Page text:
Senate Bill 395 would apply only to deer, elk, antelope and wild pigs. It would amend state law and the Fish and Game code to allow drivers to apply retroactively for a free wildlife salvage permit online within 24 hours of the collision. It would also allow people to salvage dead animals if they come across one on the roadway.

A bill proposed last month in the state senate would allow motorists who accidentally strike and kill an animal to grill it up and eat it for dinner.

Senate Bill 395 would apply only to deer, elk, antelope and wild pigs. It would amend state law and the Fish and Game code to allow drivers to apply retroactively for a free wildlife salvage permit online within 24 hours of the collision. It would also allow people to salvage dead animals if they come across one on the roadway.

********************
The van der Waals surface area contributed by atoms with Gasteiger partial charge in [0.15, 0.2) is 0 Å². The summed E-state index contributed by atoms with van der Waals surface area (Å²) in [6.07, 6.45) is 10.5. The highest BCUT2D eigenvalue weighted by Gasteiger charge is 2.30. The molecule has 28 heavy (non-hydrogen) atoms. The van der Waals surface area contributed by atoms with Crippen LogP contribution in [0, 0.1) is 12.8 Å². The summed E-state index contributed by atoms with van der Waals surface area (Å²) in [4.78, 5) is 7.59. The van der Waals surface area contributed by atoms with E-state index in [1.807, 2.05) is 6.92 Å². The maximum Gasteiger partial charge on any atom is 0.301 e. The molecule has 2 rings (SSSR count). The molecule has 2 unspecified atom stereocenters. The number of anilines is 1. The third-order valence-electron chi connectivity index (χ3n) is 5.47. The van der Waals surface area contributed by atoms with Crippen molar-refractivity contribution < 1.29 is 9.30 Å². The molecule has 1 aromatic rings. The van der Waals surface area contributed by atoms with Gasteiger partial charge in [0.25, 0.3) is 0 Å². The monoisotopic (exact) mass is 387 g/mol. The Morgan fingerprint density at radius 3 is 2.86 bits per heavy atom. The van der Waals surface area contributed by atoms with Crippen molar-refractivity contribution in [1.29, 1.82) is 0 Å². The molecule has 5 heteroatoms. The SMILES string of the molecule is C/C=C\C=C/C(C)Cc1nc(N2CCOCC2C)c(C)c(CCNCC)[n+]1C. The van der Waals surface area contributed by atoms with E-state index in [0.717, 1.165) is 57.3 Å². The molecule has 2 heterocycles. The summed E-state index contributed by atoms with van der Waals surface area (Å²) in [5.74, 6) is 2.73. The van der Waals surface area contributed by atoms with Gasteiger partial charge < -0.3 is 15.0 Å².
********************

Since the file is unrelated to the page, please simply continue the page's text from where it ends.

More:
If an animal is not killed outright in a collision, the bill would allow for salvagers to dispatch it “in a safe, legal and humane manner.”

Currently, hitting an animal is not illegal, but salvaging them is.

It is estimated that more than 20,000 deer are hit by vehicles each year in California’s roadways and “this translates into hundreds of thousands of pounds of healthy meat that could be utilized to feed those in need,” according to the text of the law, which was sponsored by Sen. Bob J. Archuleta, D-Montebello.

Similar programs are already in effect in Idaho, Oregon, Washington and Alaska.

If passed, the SB 395 would go into effect in 2021.